@ColoradoStateU: To prepare for #climatechange, U.S. Air Force enlists CSU scientists, engineers

Photo credit: Center for Environmental Management of Military Lands at Colorado State University.

Here’s the release from Colorado State University (Anne Manning):

From rising temperatures to eroding beaches and increased flood and wildfire risks, a warming climate will have ripple effects across the world – and the U.S. military wants to be ready.

Colorado State University civil engineers, climate modelers and natural resource managers are working together to help set military priorities to prepare for worst-case scenarios tied to climate change.

A CSU research team led by the Center for Environmental Management of Military Lands (CEMML) is supported by a nearly $3 million grant from the U.S. Air Force to help its most vulnerable installations – bases, facilities and other Air Force-owned properties – prepare for the threat of climate change.

A year into their initial efforts, the CSU team has defined the assessment process and completed an analysis for California’s Vandenberg Air Force Base, with 67 more installations on their list to tackle.

“One of CEMML’s strengths is understanding the information needed by installation leaders in terms of natural resources,” said Liz Caldwell, project lead and CEMML associate director. “We are able to take all the modeling information and bring it down to what we call ‘red, yellow green’ – most urgent, to least.”

Multiple disciplines, common goals

The CSU team includes Ken Carlson, professor of civil and environmental engineering; Chris Thornton, associate professor of civil and environmental engineering; Dennis Ojima, senior research scientist at the Natural Resource Ecology Laboratory in the Warner College of Natural Resources; CEMML program manager Mindy Clarke; and 20 or so graduate students and researchers. The North Central Climate Science Center has also provided staff and computing resources for the project.

The team brings together individual expertise in military land use, civil infrastructure, hydrology, natural resources ecology and climate modeling. Together, they are assessing potential climate change-induced impacts on installation resources, with the goal of recommending tangible adaptation strategies to support short- and long-term management decisions to minimize these impacts. According to the researchers, the transdisciplinary nature of the team is paramount to its success.

“Our three groups collaborating together has opened our eyes to what each group can do, and we think this is just the start,” Carlson said.

Vandenberg threatened by sea level rise

For each of the U.S. Air Force bases, the researchers are looking beyond baseline conditions by applying two carbon emissions estimate scenarios ­– moderate and high – and extending the analyses through the years 2030 and 2050.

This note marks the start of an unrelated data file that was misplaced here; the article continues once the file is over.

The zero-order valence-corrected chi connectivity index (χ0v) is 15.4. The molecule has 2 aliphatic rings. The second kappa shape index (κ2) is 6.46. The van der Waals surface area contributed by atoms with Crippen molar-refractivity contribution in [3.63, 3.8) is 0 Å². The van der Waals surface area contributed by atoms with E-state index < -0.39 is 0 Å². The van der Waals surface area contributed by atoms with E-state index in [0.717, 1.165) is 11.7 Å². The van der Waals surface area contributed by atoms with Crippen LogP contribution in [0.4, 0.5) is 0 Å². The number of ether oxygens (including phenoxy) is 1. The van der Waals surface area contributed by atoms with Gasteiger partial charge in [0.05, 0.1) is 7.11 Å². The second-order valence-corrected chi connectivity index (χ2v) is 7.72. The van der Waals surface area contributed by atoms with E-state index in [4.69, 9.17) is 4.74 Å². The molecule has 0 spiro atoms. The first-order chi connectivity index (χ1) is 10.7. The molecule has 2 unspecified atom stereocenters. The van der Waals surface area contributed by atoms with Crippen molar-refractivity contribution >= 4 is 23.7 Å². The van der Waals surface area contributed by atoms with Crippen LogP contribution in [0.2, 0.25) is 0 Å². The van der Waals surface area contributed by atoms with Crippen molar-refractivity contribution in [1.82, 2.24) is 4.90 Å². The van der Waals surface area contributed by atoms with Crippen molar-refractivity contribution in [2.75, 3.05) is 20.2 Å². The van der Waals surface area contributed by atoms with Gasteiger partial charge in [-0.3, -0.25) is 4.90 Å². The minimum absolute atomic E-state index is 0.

For example, for the Vandenberg Air Force Base report just completed, the team modeled the hydrology and hydraulics of the Santa Ynez River and San Antonio Creek basin to project flooding risk in the years 2030 and 2050. Flooding could worsen due to sea level rise, storm surges and tides.

They pointed to such concerns as a disturbance in the equilibrium state of the Bishop Pine forest due to rising temperatures. They also included potential impacts on animal species like the red-legged frog and the California least tern due to worsening drought conditions. In addition, projections of flooding inundation were overlaid with built infrastructure to highlight vulnerabilities of roads, buildings and other structures.

Their recommendations for adaptation strategies included channel modifications, diversion spillways, storm surge gates and culvert expansions, as well as erosion monitoring, bulkheads and artificial breakwaters.

The researchers are now applying a similar method to assess other installations, including Bellows Air Force Station in Hawaii, Cape Canaveral Air Force Station in Florida and Misawa Air Base in Japan.

Integration into larger plans

The lists of adaptation strategies being prepared by the CSU team will fold into Integrated Natural Resources Management Plans commissioned by the U.S. Department of Defense. Each branch of the U.S. military is required to submit these planning documents to “implement landscape-level management of their natural resources” at individual installations. The plans help ensure sustainability of realistic habitat conditions and high-quality lands for military training, biodiversity and recreation.

CEMML is a service, education and research unit within the Warner College of Natural Resources. For more than three decades, the center has supported military readiness and resource conservation.

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